When war broke out in Europe in 1914, the U.S. stood on the sidelines as President Wilson asked his fellow citizens to remain neutral “in thought as well as in deed.” Michael Neiberg, noted scholar and chair of war studies in the Army, introduces our lecture series, exploring the complex paths of politics, economics and cultural divisions that came together and brought America into the war less than three years later.

“A Giant with Feet of Clay: The American Military in the Great War”
Feb. 9, 7 p.m.
The story of how the U.S. Army sought to transform itself over the course of 18 months into a comparable or superior military force to the European armies is grounded in irony. Richard Faulkner, professor with the U.S. Army Command and General Staff College, lays out how the American Expeditionary Forces played a pivotal role in the brutal campaigns that led to Germany’s defeat on the battlefield.

“Americans All: The Homefront in World War I”
Feb. 16, 7 p.m.
In America, World War I brought expanded involvement in global politics, the experience of modern warfare—and equally important domestic changes. Noted scholar from Chapman College Jennifer Keene will discuss the responses of Americans to the introduction of the draft, economic mobilization, the patriotism crusade and its effects and much more.

“Boldness and Frailty:  Woodrow Wilson's Fight for the League of Nations”​
Feb. 23, 7 p.m.
Acclaimed biographer of Woodrow Wilson and professor emeritus at the University of Wisconsin, John Milton Cooper closes the series by painting a portrait of Wilson and his transformative leadership. Wilson guided the nation through World War I and sought to bring about an international system to ensure lasting peace. He arguably established a new way of thinking about international relations that, 25 years later, ushered in the United Nations.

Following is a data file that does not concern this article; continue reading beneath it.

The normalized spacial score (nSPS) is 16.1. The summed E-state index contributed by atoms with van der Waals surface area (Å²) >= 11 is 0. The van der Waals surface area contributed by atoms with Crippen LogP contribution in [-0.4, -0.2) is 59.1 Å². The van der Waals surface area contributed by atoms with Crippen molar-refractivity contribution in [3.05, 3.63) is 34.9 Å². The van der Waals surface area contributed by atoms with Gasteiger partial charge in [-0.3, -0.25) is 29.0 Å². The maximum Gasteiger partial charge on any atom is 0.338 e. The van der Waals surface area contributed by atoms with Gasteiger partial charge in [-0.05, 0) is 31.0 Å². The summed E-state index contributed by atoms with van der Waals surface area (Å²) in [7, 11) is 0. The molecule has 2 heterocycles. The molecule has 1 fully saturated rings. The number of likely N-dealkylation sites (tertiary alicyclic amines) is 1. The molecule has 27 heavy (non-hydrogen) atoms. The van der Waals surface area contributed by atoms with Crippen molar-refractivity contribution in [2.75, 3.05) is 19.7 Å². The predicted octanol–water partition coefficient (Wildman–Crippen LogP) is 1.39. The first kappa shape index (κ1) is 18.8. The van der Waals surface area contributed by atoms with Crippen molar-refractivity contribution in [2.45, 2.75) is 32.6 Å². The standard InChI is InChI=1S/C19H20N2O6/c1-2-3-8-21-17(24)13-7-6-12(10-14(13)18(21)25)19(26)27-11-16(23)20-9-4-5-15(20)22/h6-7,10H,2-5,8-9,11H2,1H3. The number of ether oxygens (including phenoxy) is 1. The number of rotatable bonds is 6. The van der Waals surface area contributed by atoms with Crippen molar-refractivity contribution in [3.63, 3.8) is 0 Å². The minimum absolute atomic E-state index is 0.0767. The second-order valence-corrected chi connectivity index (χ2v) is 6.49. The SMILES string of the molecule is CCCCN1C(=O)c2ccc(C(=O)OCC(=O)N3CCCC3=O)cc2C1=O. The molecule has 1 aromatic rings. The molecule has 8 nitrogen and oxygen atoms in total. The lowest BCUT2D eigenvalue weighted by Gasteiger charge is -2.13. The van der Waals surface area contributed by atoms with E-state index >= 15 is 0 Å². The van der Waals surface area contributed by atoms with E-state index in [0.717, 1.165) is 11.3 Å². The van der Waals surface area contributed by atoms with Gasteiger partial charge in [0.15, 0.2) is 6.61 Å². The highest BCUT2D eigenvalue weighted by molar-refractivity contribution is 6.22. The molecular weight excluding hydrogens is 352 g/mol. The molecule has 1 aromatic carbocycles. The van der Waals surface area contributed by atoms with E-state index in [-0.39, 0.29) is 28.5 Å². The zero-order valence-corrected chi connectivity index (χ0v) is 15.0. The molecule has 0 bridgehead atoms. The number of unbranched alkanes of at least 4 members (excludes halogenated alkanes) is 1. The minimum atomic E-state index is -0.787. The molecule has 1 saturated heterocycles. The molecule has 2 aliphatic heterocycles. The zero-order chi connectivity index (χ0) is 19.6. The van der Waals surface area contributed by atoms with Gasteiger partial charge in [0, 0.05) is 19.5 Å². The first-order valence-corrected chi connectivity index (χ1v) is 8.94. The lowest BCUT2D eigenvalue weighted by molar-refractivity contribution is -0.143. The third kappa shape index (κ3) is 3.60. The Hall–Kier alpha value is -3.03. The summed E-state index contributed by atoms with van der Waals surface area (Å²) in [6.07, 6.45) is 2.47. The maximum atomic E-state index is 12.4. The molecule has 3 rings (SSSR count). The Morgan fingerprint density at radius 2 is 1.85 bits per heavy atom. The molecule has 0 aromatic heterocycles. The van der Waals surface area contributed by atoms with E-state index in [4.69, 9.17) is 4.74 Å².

Fort Leavenworth Series

“The Chinese Way of War”
Feb. 2, 3 p.m.
The popular Fort Leavenworth series kicks off 2017 with an examination of Chinese military thought from ancient times to present. Gary Bjorge will draw thought on the topic through the lens of the Huai Hai Campaign, the largest campaign fought by Chinese Communist forces during the Chinese Civil War (1946-49).

“The Western Way of War”
March 2, 3 p.m.
Beginning in the mid-19th century, both China and Japan reformed their militaries based on western models with help from several western militaries, including the U.S. Joseph G.D. Babb explores the role of foreign advisers as well as influence of the western way of war on China and Japan.

“The Tet Offensive”
April 6, 3 p.m.
Join Marine Corps veteran Wilburn “Bud” Meador Jr. for the story of a fight — small in tactical significance, but perhaps the most strategically important struggle of the Vietnam War. A watch stander at the U.S. Embassy and all USAID posts in Saigon in 1967, Meador examines the attack on the Embassy by the Viet Cong and the actions of U.S. leaders and their chains of command.

“Withdrawal from Vietnam”
May 4, 3 p.m.
President Richard Nixon took office in January 1969 after promising to end the war in Vietnam. The process to turn the war over to South Vietnamese troops took four years, and the war began again after U.S. withdrawal in March 1973 and lasted until April 1975. Explore the U.S. withdrawal and Vietnamization program here with decorated veteran and Vietnam expert James Wilbanks.